Are blogs bad for web designers?

“Neglecting this blog” is an understatement—I haven’t been blogging at all in this blog. Sorry about that. I guess I’ve just been so busy with work that I felt talking about anything that directly pertains to my profession won’t do any good to my stress levels. Anyway, on to the topic!

I have to admit that I was never really active in the local design scene here in the Philippines—I’ve been more active in the blogosphere. Anyway, I stumbled upon this discussion about Personal Site Versus Blogs, a few months back (I think that was sometime in February). It basically asked what the difference between blogs and personal sites is, and which of those two are gaining leverage.

Sadly, most say that the two are one and the same—which I totally disagree with. The topic poster was referring to “personal sites” as those personal sites that was so “in fashion” back in the 1990’s, where the owner would put in his autobiography, favorite things, links, and of course, ever-popular guestbook.

It’s easy to confuse blogs with plain old personal sites, especially if you only consider blogs as an online diary of telling whoever cares what you did and ate that day. Blogs have already evolved into so much more. It can be a recipe center, a wedding guide, a tech news and reviews journal, or a sports reportage—all written with a personal touch. Considering blogs as simply a “Dear-Diary-this-is-what-I-did-today” aspect of a personal site is just so… outdated.

But then again, if you still think that Macromedia Flash is the new black… It isn’t really surprising that this mentality exists, doesn’t it?

Now, back to the main question, are blogs bad for web designers? Continue reading “Are blogs bad for web designers?”

Blog-hopping quirks

I have a million things to do (one would be finishing this site), but this is just too good to pass up.

There’s a “discussion” brewing on the latest entry of my personal blog. Things are getting a bit snappy, and I might have to step in the middle soon to police the arguments.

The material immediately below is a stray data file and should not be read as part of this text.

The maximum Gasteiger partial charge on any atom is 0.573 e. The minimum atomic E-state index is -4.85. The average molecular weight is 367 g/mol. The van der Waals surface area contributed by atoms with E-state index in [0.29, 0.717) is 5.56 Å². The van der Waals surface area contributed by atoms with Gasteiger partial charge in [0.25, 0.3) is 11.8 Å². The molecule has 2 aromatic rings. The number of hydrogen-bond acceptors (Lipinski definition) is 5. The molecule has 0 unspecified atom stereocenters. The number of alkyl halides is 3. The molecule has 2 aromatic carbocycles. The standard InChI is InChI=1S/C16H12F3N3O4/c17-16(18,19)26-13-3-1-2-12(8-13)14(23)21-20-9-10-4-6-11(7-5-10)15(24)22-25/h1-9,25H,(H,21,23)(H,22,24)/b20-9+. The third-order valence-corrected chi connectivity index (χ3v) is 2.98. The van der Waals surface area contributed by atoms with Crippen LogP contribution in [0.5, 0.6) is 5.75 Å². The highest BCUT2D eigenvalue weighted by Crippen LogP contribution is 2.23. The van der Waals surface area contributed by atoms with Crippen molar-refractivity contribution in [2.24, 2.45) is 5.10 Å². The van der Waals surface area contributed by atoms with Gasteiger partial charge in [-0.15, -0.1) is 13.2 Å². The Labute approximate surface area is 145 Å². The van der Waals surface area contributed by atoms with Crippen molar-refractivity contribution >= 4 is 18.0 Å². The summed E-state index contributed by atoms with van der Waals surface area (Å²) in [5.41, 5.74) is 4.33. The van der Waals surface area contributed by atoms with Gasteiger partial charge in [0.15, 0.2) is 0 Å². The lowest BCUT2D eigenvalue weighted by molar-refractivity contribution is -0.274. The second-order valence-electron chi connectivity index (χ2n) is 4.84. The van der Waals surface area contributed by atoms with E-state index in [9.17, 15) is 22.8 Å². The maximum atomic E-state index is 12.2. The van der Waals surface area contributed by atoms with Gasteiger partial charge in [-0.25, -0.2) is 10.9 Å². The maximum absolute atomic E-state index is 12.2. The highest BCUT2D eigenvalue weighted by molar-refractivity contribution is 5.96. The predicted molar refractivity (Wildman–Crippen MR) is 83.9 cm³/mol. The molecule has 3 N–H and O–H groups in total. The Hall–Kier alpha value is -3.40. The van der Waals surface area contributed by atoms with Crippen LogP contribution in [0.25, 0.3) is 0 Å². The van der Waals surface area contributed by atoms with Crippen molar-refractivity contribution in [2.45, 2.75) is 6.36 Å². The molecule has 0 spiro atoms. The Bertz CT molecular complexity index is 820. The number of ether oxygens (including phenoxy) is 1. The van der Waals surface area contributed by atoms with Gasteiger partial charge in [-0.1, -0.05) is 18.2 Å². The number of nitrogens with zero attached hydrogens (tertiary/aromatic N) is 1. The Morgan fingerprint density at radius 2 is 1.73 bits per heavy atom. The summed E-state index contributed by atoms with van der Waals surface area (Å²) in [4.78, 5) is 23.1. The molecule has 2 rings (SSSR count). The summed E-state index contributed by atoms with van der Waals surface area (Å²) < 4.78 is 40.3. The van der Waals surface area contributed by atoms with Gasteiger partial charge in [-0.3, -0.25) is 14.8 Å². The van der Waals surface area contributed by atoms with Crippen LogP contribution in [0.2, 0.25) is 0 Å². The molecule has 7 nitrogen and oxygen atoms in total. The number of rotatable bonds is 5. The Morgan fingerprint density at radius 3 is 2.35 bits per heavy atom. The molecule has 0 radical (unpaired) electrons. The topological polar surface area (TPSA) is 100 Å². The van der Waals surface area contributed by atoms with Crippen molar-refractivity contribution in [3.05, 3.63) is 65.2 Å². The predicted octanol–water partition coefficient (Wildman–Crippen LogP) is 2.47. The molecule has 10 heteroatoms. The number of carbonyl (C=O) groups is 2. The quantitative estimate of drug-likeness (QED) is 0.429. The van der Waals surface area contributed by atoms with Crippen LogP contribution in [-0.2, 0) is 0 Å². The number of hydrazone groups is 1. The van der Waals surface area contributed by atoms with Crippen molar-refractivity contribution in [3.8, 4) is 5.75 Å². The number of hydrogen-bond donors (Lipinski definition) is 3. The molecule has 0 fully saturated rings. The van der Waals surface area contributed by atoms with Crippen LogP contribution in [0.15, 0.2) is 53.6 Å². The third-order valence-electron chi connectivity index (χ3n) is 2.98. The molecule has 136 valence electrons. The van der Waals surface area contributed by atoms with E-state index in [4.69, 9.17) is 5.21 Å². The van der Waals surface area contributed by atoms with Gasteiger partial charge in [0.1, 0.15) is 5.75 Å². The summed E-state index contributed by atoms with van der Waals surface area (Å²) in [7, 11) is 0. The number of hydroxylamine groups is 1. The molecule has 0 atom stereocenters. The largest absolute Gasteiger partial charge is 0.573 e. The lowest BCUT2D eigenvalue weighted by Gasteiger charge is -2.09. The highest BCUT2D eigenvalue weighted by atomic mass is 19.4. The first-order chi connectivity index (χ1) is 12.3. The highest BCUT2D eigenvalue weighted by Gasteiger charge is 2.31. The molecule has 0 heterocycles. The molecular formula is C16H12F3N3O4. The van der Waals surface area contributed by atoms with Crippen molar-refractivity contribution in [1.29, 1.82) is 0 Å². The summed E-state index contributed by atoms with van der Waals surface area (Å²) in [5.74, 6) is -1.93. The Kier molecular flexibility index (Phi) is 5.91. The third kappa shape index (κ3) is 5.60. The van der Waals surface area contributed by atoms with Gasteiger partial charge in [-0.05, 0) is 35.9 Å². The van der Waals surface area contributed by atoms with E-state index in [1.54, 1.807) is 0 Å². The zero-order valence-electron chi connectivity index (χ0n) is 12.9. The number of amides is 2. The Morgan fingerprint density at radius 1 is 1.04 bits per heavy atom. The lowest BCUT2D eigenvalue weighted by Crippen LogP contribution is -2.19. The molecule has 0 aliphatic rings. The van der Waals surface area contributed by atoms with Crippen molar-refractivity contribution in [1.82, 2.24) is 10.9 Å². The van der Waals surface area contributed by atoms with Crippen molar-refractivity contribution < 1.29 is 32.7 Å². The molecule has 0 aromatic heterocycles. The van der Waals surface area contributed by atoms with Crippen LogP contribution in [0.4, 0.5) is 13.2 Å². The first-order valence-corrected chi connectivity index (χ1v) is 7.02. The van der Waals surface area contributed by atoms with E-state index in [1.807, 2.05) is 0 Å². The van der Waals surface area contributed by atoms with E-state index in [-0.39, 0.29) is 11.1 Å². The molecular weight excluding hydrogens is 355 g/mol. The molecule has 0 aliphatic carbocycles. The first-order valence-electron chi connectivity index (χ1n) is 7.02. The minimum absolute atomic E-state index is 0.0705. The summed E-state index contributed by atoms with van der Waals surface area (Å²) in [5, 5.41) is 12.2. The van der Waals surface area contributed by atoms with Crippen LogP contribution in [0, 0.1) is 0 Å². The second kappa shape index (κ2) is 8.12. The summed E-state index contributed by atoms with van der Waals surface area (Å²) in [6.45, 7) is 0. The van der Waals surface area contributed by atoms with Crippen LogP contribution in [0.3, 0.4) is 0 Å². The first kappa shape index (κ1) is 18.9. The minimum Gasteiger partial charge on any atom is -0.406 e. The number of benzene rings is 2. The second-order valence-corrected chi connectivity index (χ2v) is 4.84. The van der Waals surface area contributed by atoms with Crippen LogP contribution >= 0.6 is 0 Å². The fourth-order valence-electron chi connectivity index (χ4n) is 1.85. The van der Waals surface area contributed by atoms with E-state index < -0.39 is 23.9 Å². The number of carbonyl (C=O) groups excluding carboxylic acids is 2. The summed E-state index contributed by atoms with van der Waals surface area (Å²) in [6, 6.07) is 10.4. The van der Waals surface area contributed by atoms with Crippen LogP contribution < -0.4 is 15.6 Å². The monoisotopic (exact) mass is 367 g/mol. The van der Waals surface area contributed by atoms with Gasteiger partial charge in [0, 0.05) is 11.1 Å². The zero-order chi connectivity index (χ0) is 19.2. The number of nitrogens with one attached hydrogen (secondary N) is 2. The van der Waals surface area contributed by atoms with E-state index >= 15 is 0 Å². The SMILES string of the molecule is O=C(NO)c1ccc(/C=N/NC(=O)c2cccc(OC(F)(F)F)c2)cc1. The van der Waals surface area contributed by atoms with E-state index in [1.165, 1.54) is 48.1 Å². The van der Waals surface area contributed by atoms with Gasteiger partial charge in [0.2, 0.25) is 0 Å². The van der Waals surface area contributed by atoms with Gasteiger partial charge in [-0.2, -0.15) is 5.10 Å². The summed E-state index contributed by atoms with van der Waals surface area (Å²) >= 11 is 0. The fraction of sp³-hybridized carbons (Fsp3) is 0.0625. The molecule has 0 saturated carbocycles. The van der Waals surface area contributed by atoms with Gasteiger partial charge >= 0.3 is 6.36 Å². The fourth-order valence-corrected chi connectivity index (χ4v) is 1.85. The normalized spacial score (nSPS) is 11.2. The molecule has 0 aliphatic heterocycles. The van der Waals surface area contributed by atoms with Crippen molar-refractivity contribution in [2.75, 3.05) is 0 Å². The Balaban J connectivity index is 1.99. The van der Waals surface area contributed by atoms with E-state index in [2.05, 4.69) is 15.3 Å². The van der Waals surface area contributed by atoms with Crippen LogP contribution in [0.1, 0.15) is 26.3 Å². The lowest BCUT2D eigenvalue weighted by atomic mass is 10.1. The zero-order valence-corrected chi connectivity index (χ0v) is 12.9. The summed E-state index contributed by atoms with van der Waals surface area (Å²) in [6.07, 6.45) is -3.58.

The post was actually simple. I just pointed out a few what-not’s in blogging (actually, I just pointed out my bloghopping pet-peeves), and obviously, got a reaction from some people. Most of the “interesting” stuff in the comments are written in Filipino, so for the benefit of those who don’t speak the language, let me sum it up for you: Some people can’t take criticism, to the point of even defending bad grammar. Cute, don’t you think? 😛

Quality writing is actually one of the more important aspects of a blog, well at least for me. Obviously, it’s not something that everybody puts importance to. But then again, blogging is a form of writing. You might not be the best writer, but it helps to at least make it grammatically correct for people to understand what you’re saying.

Probably it really is just a personal preferrence, but really now. Blogs are public, so the public reads them. Simply saying “I don’t care” when commented upon on bad grammar is simply selfish, if not condescending. It really annoys me when I try to read blogs with bad grammar, but it annoys me more when I get a snotty “It’s my blog, I don’t care” response after constructively pointing out a mistake in the blog or design. I don’t really see any good reason behind shutting constructive criticisms point blank except for childishness. True, the blog is the author’s. But being outright snotty doesn’t do any good. In my opinion, even if a criticism isn’t a praise for my work or writing, I think the person who pointed that out deserved thanks for being concerned enough to help me improve. But then again, maybe it’s just me.

Other quirks I have when blog-hopping are the usual blinky backgrounds, unreadable text, and migraine-inducing color schemes. How about you guys? Got any blog-hopping quirks?